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Canon 60D: Upgrade, Downgrade…or Sidegrade?

Canon 60D: Upgrade, Downgrade…or Sidegrade?

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Canon's new 60D vs. 50D, T2i, and 7D. Where does it fit? Who is it for?

September 2, 2010

You own a Canon 40D or 50D (or were holding out for something new), and are now officially at a loss. Is the 60D, which was introduced last week, the next progression in the series, a step up, a step down, or what?

To determine what, exactly, this camera is and who might get the most benefit from it, let’s compare some of its key features to its mid-range predecessors and other DSLRs up and down the Canon line.

 

But taking a cue from the final season of the TV series “Lost”, which introduced us to the concept of a parallel same-time storyline with the same characters doing different things treated like a flashback or flash-forward (another “Lost” innovation) which they called a flash-sideways, I would like to propose that the 60D is simply a new kind of alternative to currently available models that combines both lower-end and higher-end features into something unique…a sidegrade.
 
Compared to the 50D

Sensor: The 50D had a 15MP CMOS sensor; the 60D has an 18MP one. Upgrade
ISO Range: 50D: 100-1600, expandable to 12,800. 60D: 100-3200, expandable to 12,800. Upgrade.
AF: 9 cross-type AF points for both models. A tie.
HD Video: 50D doesn’t have it. The 60D has 1080p/25fps, 720p at 50fps. Big Upgrade.
Live View: Both models have it. Tie.
LCD: 50D has a fixed 3-inch 920K dot VGA monitor. 60D has an articulated 1,040K one. Upgrade
Burst Rate: 50D shoots 6.3fps; The 60D shoots 5.3. Downgrade.
Body construction: 50D, magnesium alloy. 60D, Polycarbonate on aluminum chassis. Downgrade.
Memory: 50D, like all previous mid-range EOS’s, uses CF cards. The 60D uses SD. So they're different but is one better? I'm calling this a sidegrade.

So, is the 60D an upgrade or Dowingrade to the 50D? Depends. If you wanted to add video and don’t mind switching memory card formats, and the build quality isn’t a huge factor, then yes, it is arguably an upgrade. If you need a solid camera, are heavily invested in CompactFlash, and are not exactly gentle with your gear, then the 7D is a better bet. In any case, the 60D is not a logical progression from the 50D. Maybe the 7D is a more logical progression...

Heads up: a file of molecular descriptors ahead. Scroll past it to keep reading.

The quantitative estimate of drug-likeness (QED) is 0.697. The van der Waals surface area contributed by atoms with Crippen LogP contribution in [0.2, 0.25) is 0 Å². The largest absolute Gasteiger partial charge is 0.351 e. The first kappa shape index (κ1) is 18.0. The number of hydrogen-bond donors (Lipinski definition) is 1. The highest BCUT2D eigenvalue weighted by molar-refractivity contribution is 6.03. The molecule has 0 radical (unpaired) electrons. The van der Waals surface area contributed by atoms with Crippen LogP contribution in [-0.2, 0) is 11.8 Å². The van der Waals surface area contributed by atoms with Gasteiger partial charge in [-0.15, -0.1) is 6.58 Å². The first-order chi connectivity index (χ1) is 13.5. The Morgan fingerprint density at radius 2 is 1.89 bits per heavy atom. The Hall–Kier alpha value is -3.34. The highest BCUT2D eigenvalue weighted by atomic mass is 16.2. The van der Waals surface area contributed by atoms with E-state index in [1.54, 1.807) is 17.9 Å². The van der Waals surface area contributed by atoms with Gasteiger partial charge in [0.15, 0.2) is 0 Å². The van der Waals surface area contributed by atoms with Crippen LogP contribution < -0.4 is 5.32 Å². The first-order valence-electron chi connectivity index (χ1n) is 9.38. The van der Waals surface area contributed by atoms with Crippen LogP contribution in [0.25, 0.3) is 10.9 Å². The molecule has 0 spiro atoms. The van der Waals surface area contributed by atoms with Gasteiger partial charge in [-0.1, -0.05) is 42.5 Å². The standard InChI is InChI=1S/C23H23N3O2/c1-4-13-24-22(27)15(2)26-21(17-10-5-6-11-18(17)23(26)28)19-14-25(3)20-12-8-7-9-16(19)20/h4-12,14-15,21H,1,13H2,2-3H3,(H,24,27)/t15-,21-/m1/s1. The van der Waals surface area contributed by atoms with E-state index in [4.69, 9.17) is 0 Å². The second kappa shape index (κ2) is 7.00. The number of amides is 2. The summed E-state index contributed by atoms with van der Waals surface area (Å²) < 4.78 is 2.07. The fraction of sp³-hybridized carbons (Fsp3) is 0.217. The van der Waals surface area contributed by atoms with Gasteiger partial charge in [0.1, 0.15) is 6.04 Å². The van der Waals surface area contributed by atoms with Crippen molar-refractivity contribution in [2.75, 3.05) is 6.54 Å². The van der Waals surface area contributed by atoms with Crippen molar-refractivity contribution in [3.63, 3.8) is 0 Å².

Compared to the 7D

Sensor: Both have 18MP sensors. Tie.
ISO Range: Both have identical ISO ranges, 100-3200. Tie.
AF: 7D has 19 cross-type AF points. Center point extra-sensitive with lenses f/2.8 and faster.  60D has 9 cross-type AF points, also works better with faster lenses. 60D is a downgrade.
HD Video: Both shoot HD Video at the same resolution and frame rates. Tie.
Live View: Both have live view. Tie.
LCD: 7D has a 920k dot 3-inch LCD. The 60D has 1040K dot flip-out version. 60D is an Upgrade
Burst Rate: The 7D boasts an 8fps burst rate (up to 126 JPEGs) thanks to a Dual DIGIC 4 Processor; the 60D only offers 5.3fps up to 58 JPEGs. Big downgrade.
Body construction: 7D has a weather-sealed Magnesium Alloy body. 60D is Polycarbonate over aluminum, a downgrade.
Memory: 7D uses CF cards. The 60D uses SD. Probably a Downgrade.

Therefore, if you’re looking for a significant upgrade from a 50D (or 40D, for that matter), it seems the 7D has become the next logical progression for ambitious shooters or for pros looking for a less expensive second camera body, while the 60D is a half-step down (unless video and price are important). Many pros are saying that this camera line has taken itself out of consideration as that second body for high-end shooters due to the change in memory card format.

But wait—what about the surprisingly capable Rebel T2i, technically considered a “starter” camera? Its specs reveal several interesting surprises and similarities to the 60D that muddle the choice for enthusiasts. Read on…

 
Compared to the Rebel T2i


Sensor: Both have 18MP sensors. Tie!
ISO Range: Both have the same ISO range, 100-3200. Tie!
AF: T2i has a 9-point cross-type sensor like the 60D, but not quite as sensitive. D60 is a slight Upgrade.
HD Video: Nearly identical specs: 1080p at 24/25/30fps, 720p at 60/50fps for the T2i, a few more fps choices than the 60D. So, the 60D is a downgrade!
Live View: Both have it. Tie!
LCD: Both have a 3-inch 1040K LCD monitor; the 60D’s articulates. Advantage, 60D.
Burst Rate: T2i burst rate is 3.7fps up to 34JPEGs, while the 60D chugs along at 5.3fps up to 58 JPEGs. Advantage, 60D.
Processor: Same as the 60D. Tie!
Body Construction: Polycarbonate/Stainless Steel Mix. A tie.
Memory: Both take the SD format. Tie.

Both of these cameras are very close in many important specs, although the T2i is slower in the important areas of burst rate and AF sensor. We didn’t even talk about metering, which is somewhat less robust in the T2i but still functions quite well. Is the difference in specs worth the extra $300 or so to get the 60D over the T2i? That depends on if you will be doing a lot of sports shooting or like to have control over your video captures. The 60D has an edge over the T2i, but that edge is surprisingly slight.


What’s Canon doing?

Canon used to have four lines of DSLRs: Low-end (Rebels), Enthusiast (10D, 20D, 30D, 40D, 50D), Prosumer (7D, 5D), and flat-out Pro. The 60D and 7D now represent two branches of the consumer line: Standard consumers (who could go either way between the T2i and 60D and aren’t married to the CF memory card format), and Prosumers/aspiring pro’s, who are now likely to abandon the 60D line in favor of the 7D’s advanced capabilities and durability.

Ultimately, the 60D is neither an upgrade to the 50D, nor is it a downgrade, since it carries over the features and advantages of both the T2i and 7D. It’s a sidegrade--and an interesting gamble.

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